A popular revolution needed to occur in order for the world to pay attention to a small Mediterranean country. On January 14, 2011, the “Arab Spring” began and then spread from Tunisia. Four years later, on March 18, 2015, a terrorist attack in downtown Tunis, the capital, placed the country at the centre of attention. A second deadly terrorist attack on a tourist beach shocked the world once again on June 26.. During those four years, Tunisia experienced two democratic elections, the introduction of a new constitution, the rise of the Islamic Ennahda Movement, the reaction of new secular movements. The country is walking a fine line between the temptation to adopt a French-style institutional model and the search for a distinctively Tunisian way of upholding the country’s Arab and Muslim identity. The author describes the main stages of Tunisian history, shedding light on the changes, the contradictions, and the social, cultural and political resources of a republic struggling to overcome its past and build a future. Tunisia represents a rare element of hope in a Near East that doesn’t offer the world many reasons for optimism.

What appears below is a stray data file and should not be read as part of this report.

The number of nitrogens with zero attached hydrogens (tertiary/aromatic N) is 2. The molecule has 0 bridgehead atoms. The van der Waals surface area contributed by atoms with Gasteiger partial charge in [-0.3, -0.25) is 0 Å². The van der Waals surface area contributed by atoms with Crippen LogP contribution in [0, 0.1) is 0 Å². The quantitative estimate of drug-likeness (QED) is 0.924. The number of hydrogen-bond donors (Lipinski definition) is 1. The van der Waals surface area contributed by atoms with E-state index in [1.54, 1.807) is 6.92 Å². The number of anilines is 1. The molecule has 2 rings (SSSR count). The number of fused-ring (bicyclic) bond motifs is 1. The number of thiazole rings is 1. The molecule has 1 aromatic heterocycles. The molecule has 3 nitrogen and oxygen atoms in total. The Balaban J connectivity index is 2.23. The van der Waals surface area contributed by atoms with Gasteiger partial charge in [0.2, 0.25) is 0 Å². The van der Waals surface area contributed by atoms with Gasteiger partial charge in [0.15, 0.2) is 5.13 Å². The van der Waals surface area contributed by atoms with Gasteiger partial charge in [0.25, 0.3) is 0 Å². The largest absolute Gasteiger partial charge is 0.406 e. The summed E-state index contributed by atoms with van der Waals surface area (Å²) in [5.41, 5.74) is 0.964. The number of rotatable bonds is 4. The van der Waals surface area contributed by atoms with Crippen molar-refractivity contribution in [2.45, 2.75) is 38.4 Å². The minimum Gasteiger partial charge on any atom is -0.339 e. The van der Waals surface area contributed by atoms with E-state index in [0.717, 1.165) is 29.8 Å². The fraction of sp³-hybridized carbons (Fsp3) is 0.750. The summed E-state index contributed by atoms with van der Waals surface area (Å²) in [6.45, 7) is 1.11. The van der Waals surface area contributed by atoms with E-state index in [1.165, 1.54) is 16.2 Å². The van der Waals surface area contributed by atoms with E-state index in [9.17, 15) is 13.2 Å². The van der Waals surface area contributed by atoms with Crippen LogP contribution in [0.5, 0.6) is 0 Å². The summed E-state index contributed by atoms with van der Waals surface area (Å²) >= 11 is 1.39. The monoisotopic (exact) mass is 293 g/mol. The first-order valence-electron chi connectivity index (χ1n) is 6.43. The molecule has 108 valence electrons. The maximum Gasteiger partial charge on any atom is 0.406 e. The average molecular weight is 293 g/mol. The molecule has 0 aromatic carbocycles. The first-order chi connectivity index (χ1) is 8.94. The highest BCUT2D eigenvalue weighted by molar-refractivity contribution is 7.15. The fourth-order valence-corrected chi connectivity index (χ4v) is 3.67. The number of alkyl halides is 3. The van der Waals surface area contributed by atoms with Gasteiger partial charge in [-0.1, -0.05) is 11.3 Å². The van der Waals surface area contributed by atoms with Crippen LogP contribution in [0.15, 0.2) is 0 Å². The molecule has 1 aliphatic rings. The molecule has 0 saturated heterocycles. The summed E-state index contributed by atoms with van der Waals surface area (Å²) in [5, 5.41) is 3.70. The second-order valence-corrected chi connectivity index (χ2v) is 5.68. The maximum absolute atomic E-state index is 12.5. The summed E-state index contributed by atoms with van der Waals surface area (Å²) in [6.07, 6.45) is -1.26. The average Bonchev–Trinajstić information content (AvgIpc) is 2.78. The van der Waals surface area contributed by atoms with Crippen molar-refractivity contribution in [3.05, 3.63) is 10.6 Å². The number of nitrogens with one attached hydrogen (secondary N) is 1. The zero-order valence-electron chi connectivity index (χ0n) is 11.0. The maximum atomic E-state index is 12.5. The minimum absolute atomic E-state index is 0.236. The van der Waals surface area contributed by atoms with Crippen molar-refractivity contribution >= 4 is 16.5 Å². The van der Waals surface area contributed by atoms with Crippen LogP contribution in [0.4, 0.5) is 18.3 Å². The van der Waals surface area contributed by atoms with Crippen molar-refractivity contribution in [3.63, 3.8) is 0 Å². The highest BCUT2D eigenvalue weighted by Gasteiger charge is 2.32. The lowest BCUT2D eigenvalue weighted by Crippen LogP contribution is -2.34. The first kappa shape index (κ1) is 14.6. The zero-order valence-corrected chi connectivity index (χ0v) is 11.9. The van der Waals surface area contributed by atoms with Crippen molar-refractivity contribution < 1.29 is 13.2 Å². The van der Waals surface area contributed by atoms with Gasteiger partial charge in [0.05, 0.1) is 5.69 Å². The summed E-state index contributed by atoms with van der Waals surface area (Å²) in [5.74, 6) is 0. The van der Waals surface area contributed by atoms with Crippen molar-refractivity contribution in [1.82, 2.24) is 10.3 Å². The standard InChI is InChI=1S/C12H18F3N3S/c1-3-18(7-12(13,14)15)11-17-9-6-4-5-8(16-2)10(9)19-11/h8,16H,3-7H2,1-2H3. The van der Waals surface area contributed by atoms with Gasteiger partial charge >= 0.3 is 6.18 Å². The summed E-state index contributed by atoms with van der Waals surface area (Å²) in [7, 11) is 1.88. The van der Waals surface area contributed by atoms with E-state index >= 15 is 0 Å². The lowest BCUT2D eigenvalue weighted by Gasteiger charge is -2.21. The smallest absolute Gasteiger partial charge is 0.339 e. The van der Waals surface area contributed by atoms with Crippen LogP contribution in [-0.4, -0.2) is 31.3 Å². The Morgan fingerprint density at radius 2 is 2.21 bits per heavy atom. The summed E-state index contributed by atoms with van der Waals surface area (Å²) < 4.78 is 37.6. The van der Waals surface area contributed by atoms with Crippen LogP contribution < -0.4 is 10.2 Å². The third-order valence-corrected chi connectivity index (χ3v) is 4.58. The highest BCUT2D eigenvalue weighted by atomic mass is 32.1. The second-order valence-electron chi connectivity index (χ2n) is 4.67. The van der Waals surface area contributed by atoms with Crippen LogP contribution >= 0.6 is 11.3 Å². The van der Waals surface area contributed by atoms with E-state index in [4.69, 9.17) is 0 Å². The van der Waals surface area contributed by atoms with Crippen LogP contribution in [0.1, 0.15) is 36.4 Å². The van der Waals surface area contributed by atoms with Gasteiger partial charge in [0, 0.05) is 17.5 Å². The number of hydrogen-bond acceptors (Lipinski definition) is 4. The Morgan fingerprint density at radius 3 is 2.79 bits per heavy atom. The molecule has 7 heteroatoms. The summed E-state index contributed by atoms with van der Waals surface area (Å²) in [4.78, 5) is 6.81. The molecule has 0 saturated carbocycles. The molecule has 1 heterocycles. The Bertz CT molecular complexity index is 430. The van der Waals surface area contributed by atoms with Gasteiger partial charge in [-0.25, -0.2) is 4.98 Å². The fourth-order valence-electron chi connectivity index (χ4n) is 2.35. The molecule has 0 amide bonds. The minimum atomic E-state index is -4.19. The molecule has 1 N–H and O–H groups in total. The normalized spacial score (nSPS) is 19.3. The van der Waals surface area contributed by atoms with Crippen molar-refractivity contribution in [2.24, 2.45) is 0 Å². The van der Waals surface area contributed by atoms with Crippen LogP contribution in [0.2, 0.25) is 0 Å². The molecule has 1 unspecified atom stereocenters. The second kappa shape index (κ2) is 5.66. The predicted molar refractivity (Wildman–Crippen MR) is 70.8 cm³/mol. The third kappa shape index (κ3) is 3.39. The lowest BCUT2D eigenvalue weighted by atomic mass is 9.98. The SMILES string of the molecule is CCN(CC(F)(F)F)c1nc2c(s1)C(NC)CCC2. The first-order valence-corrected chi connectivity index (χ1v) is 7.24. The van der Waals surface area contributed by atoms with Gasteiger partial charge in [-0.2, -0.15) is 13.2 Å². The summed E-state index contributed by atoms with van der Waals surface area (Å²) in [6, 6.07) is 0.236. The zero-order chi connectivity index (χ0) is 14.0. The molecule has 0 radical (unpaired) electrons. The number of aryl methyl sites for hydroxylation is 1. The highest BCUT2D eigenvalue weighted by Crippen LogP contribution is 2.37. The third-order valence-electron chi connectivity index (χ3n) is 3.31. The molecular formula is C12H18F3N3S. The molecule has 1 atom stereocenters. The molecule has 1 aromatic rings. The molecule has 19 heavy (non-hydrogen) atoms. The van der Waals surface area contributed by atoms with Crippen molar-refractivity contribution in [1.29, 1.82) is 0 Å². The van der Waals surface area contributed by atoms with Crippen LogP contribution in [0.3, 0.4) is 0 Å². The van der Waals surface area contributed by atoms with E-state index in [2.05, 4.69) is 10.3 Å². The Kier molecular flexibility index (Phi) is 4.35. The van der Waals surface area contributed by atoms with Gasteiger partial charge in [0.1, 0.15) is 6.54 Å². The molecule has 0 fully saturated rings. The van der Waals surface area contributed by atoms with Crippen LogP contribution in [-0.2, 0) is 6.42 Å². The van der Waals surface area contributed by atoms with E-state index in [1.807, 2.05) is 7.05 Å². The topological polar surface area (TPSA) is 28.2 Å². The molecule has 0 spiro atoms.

Stefano M. Torelli is a research fellow at the Institute for International Political Studies (ISPI) in Milan and teaches Middle East History and Institutions at the IULM University of Languages and Communication in the same city.